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New Voyages to North-America. Containing An Account of the several Nations of that vast Continent. A Geographical Description of Canada.

LAHONTAN, Louis Armand, Baron de (1666-1715).

Published by London: John Brindley, and Charles Corbett, 1735., 1735
From Arader Galleries - Aradernyc (New York, NY, U.S.A.)

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2 volumes, 8vo (7 6/8 x 5 inches). Fine engraved frontispiece map of Lake Huron in volume one, two folding maps of "Long River" and New France, single leaf map of Newfoundland, 16 plates, including 8 folding. Contemporary speckled calf (rebacked to style). Provenance: 18th-century engraved arms with motto "Tempus edax rerum" on the verso of each paste-down; with the small library label of Wolfgang A. Herz, on the front pastedown, his sale "Important Voyages and Travels", 9th December 2009, lot 229. Second edition in English, Brindley issue, with a new map of Newfoundland and corrected plates: "To the translation of my first volume, I have added an exact map of Newfound-land, . I have likewise corrected almost all the cuts of the Holland Impression, for the Dutch Gravers had murder'd em, by not understanding their Explications, which were all in French. They have grav'd Women for Men, and Men for Women; naked Persons for those that are cloath'd." (Lahontan "Preface"). Lahontan came to New France in 1683 as captain of a regiment which he led in expeditions against the Iroquois: "Between the fifteenth and sixteenth year of my Age I went to Canada, and there took care to keep up a constant Correspondence by Letters with an old Relation Tis these very letters that make the greatest part of the first Volume. They contain an account of all that pass'd between the English, the French, the Iroquese, and the other Savage Nations, from the year 1683 to 1694" (Lahontan "Preface" to English edition). Lahontan journeyed west in 1687 with Duluth and was given command of Fort St. Joseph on the St. Clair River. In 1688 he travelled further west by the Fox-Wisconsin portage and reached the upper Mississippi. In all Lahontan spent twenty years in the colony fighting the Iroquois and his work is considered "one of the best early works on the subject" (Streeter Sale). During the decade he had spent in North America, Lahontan "had not lacked opportunities to distinguish himself. He had taken part in two campaigns against the Iroquois, had twice been besieged by the English, had visited almost all parts of New France and may well have reached the Mississippi at a time when few Frenchmen had seen it. But he appears to have made little mark; except during his final months at Placentia, the official correspondence of the time scarcely mentions him But while serving and travelling in New France he had done something few of his fellow officers thought to do: "In the course of my Voyages and Travels, I took care to keep particular Journals of every thing . . . ," sometimes even making notes on birch-bark. From these diaries he was able later to compose the three books which were to make him, next to Louis Hennepin, the most widely read author on North America in the first half of the 18th century. "Lahontan's works appeared at a time when travel narratives were enjoying an extraordinary vogue in Europe and when interest in North America, aroused by the 'Jesuit Relations' and whetted by the voyages of Hennepin and Henri Tonty, was greater than ever before. "His 'Nouveaux voyages dans l'Amérique septentrionale' and their sequel, 'Mémoires de septentrionale', were published in January 1703 at The Hague and were twice pirated within a few months. A third volume, entitled 'Supplément aux voyage' containing dialogues possibly written in collaboration in England, appeared later in 1703 in both English and French, the two earlier volumes having meantime been translated into English. "Lahontan's three volumes embraced a wide variety of subject-matter. The 'Nouveaux voyages . . .' recounted in the then popular epistolary form his ten years in New France; midway through the narrative a letter four or five times as long as the rest told a fanciful tale of his imaginary voyage up the Long River. The 'Mémoires' provided a lively geographical account of New France, followed by an anthropological study of its Indian inhabitants and completed by a linguistic commentary. Bookseller Inventory # 002536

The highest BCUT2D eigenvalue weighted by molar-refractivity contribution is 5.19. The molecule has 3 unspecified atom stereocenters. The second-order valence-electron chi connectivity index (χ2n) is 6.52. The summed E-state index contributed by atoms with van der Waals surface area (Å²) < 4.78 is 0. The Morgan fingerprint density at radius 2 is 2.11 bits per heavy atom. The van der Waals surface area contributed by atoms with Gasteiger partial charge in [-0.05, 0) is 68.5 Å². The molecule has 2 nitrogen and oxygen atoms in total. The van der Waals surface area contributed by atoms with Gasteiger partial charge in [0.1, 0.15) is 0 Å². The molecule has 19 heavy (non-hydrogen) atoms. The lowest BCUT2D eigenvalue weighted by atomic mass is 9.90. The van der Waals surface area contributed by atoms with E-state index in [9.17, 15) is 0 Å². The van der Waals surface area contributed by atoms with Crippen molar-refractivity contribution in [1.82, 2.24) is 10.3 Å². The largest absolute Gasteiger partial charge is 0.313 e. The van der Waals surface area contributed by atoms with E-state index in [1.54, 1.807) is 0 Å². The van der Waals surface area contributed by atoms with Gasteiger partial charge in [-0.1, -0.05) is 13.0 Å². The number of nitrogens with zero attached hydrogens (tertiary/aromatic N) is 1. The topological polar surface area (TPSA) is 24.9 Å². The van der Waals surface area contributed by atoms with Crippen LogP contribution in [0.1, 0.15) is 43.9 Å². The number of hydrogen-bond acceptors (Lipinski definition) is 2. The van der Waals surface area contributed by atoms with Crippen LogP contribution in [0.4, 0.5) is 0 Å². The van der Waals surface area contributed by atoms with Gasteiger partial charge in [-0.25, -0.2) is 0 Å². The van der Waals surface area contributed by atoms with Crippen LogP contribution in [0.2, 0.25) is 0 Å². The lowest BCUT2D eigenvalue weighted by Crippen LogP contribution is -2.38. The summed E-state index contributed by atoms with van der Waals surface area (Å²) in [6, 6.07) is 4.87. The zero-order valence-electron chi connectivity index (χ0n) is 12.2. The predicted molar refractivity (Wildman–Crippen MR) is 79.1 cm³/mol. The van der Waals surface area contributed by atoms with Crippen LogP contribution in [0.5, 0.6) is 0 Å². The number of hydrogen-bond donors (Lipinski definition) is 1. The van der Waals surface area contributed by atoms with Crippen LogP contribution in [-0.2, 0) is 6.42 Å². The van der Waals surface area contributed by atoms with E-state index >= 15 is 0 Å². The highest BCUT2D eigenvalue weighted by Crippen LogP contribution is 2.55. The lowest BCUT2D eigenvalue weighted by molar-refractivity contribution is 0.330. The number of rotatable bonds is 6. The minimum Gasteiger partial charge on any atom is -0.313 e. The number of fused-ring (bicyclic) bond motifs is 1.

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Bibliographic Details

Title: New Voyages to North-America. Containing An ...

Publisher: London: John Brindley, and Charles Corbett, 1735.

Publication Date: 1735

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